Earlier this week we published an article by Dileep Premachandran which appeared in the March edition of The Wisden Cricketer entitled "Anyone But Little England". This attracted a considerable amount of feedback, much labelling him a racist. Here he answers those allegations

The article pertains to the English cricket team, and is not by any means a look at British society on the whole. Yes, I was subjected to racist taunts as a child growing up in northern England, but no more or less than any "different" individual growing up in a culture that wasn't his own. On the other hand, I made wonderful friends, and grew to love the language, the humour and the culture. I also developed a passion for various British sporting institutions, like Liverpool, Glasgow Celtic, and the Wigan and Warrington rugby league clubs. I fail to see how a dislike of a sports team can be equated so glibly with racism. Colin Schindler wrote the wonderful Manchester United Ruined My Life. Does that make him racist? And what of the thousands of English cricket lovers who love to see Aussie noses rubbed in it, whether it's by India, South Africa, or even Bangladesh?

I stand by what I wrote about the rebel tour of South Africa. The fact remains that the vast majority of cricketers who went to South Africa in search of Rand were English or Australian, and they excused their actions with that "We're only sportmen trying to make a living" line that simply didn't wash. The South African regime, right from the time that Daniel Malan came to power, through the nightmare years under Hendrik Verwoerd and Balthazar Vorster - who refused to let Basil D'Oliveira, a Cape Town native, tour - was characterised by the worst institutionalised racism that the world has seen outside Nazi Germany. Anyone who was an apologist for it, or who contributed in whatever way to giving it a veneer of legitimacy, deserves to be viewed with suspicious eyes. For the record, I feel exactly the same way about the Mugabe dictatorship in Zimbabwe.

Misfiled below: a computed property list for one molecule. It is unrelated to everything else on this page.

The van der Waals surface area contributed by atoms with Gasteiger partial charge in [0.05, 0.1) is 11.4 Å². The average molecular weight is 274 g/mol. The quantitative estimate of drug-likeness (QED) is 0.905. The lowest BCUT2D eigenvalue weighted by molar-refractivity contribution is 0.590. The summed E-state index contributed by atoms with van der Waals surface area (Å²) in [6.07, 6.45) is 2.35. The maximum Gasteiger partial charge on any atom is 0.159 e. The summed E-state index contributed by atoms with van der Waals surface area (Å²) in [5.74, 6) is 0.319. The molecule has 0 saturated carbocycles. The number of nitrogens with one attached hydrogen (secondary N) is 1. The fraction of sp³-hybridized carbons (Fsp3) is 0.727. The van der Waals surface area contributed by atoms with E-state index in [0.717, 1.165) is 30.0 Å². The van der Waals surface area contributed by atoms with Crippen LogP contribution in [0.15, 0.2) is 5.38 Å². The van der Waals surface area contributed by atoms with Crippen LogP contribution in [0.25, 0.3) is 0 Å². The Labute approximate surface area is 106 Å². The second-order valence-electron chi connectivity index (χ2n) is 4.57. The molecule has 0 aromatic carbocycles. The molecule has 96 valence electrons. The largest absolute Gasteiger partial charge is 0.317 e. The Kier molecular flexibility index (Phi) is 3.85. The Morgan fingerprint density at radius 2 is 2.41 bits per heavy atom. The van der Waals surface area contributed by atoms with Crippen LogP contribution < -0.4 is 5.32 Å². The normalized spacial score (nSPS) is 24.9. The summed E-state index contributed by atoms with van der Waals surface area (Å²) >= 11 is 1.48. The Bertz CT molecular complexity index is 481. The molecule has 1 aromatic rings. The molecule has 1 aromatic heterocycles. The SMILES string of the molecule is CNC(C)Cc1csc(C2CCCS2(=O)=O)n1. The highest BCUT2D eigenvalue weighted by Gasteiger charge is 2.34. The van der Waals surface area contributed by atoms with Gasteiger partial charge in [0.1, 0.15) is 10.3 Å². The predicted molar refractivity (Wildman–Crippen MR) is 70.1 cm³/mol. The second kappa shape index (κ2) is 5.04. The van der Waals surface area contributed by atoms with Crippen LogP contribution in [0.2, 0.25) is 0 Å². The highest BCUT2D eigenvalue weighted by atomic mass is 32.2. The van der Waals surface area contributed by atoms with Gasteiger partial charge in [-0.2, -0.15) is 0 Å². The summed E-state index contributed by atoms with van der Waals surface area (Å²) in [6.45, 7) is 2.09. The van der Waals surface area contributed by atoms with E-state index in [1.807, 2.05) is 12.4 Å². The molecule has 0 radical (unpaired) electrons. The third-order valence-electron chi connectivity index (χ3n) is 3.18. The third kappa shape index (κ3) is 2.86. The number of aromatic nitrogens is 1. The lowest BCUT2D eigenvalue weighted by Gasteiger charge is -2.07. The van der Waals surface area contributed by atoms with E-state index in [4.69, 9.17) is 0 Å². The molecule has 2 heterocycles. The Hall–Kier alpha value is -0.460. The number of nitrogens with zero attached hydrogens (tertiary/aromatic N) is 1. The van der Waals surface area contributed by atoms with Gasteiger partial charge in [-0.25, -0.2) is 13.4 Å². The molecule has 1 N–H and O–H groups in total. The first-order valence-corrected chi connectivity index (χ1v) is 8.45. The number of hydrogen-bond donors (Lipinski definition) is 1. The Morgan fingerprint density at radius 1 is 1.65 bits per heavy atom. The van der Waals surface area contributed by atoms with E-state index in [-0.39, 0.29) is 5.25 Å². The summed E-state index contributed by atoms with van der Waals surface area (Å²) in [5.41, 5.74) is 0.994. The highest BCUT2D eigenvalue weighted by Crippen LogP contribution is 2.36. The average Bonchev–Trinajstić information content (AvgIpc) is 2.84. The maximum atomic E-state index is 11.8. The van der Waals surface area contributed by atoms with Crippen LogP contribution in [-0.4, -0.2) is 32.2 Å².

What I wrote was purely based on my experiences. Monkey noises on the terraces were a fact of life in the '80s, as was the pig's head thrown at Pakistani fans at Headingley in 1992, and it's a measure of how much British society has moved on that such things rarely happen, save for the odd genius who likes to chant: "I'd rather be a Paki than a Turk". However, allegiance to a team comes from within and can't be forced. If many British Asians happily fail the Tebbit Test, it's because they remain attached to their roots, the same way an Irishman growing up in London will invariably get behind the men in green at Twickenham, rather than the men in white.

As for this England team, I greatly admire the impudent confidence of Kevin Pietersen and the tremendous sportsmanship shown by Andrew Flintoff after victory at Edgbaston last year. I was also an unabashed admirer of Roy Keane, who played for the "wrong" team. Come Ashes time, I'll still be rooting for the "convicts". Childhood allegiances die hard, unless you're Once-a-blue-always-a-blue Wayne Rooney as he hotfooted it across the M62.

Dileep Premachandran is features editor of Cricinfo